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Re: When should one send a PR and when not?

On Oct 6,  9:36, Greg Troxel wrote:
} The other huge point about pkgsrc PRs is that people often expect pkgsrc
} to fix upstream problems, and this is IMHO not reasonable.
} So if a package doesn't build on your OS, first get the upstream source,
} and follow the upstream build insructions, and build it.  If it doesn't
} work, file an issue with the upstream, not pkgsrc.

     It isn't always an upstream issue.  I've been dealing with an
issue where sys/event.h (the primary header for the kqueue event
library) on NetBSD 9.x contains:

#define EV_SET(kevp, ident, filter, flags, fflags, data, udata) \
    _EV_SET((kevp), __CAST(uintptr_t, (ident)), (filter), (flags), \
    (fflags), (data), __CAST(intptr_t, (udata)))

but, on NetBSD -current it contains:

#define EV_SET(kevp, ident, filter, flags, fflags, data, udata) \
    _EV_SET((kevp), __CAST(uintptr_t, (ident)), (filter), (flags), \
    (fflags), (data), __CAST(void *, (udata)))

Note the difference in the type of last parameter.

     The last parameter to EV_SET is user defined data that isn't
processed by the kernel.  As such, applications often have it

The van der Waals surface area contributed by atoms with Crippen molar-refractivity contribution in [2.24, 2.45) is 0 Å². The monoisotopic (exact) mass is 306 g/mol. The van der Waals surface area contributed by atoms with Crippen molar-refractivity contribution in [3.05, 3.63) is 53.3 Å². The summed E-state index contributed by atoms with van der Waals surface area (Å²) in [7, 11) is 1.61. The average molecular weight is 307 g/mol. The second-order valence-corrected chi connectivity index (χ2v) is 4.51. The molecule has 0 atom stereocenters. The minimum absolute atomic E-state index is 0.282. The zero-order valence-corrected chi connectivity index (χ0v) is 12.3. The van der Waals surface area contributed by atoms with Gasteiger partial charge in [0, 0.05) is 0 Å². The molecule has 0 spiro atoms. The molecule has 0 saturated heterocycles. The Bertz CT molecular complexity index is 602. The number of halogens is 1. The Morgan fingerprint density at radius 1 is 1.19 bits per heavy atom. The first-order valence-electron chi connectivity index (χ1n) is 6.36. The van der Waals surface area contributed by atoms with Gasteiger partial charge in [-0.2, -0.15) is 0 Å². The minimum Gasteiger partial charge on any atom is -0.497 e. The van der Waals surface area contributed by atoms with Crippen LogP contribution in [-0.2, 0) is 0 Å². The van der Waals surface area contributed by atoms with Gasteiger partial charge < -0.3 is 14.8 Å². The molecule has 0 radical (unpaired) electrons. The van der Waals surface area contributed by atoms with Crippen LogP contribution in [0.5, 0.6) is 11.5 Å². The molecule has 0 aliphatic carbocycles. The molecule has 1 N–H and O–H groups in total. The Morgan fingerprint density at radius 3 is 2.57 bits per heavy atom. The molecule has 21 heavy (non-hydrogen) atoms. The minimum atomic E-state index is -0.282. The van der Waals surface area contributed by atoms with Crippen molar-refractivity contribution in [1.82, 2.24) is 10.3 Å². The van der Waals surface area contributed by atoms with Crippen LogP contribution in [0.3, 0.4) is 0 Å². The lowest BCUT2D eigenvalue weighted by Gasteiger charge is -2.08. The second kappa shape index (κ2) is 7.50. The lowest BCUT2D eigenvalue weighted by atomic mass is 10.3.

defined to their own type.  The -9 version causes headaches for
C++ applications as C++ has much stricter type checking than C

     kqueue comes from FreeBSD.  I checked FreeBSD sources and the
oldest version I could find has "void *udata;".  This means that
it was changed in NetBSD on import.  I'm sure the person doing had
a good reason, but didn't realize the consequences of the change.
Recently the problem was noticed and corrected, but that doesn't
help with released versions of NetBSD.  Personally, if I was upstream
and got a bug report due to this, I would call it a gratuitous
change and simply close the bug report with "not supported OS".

     My point here, is that sometimes (not very often), the reason
why something doesn't compile out of the box is due to a NetBSD
bug.  I feel that patching applications in pkgsrc and not bothering
upstream (especially since it has been fixed in -current) is
appropriate for these situations.

}-- End of excerpt from Greg Troxel

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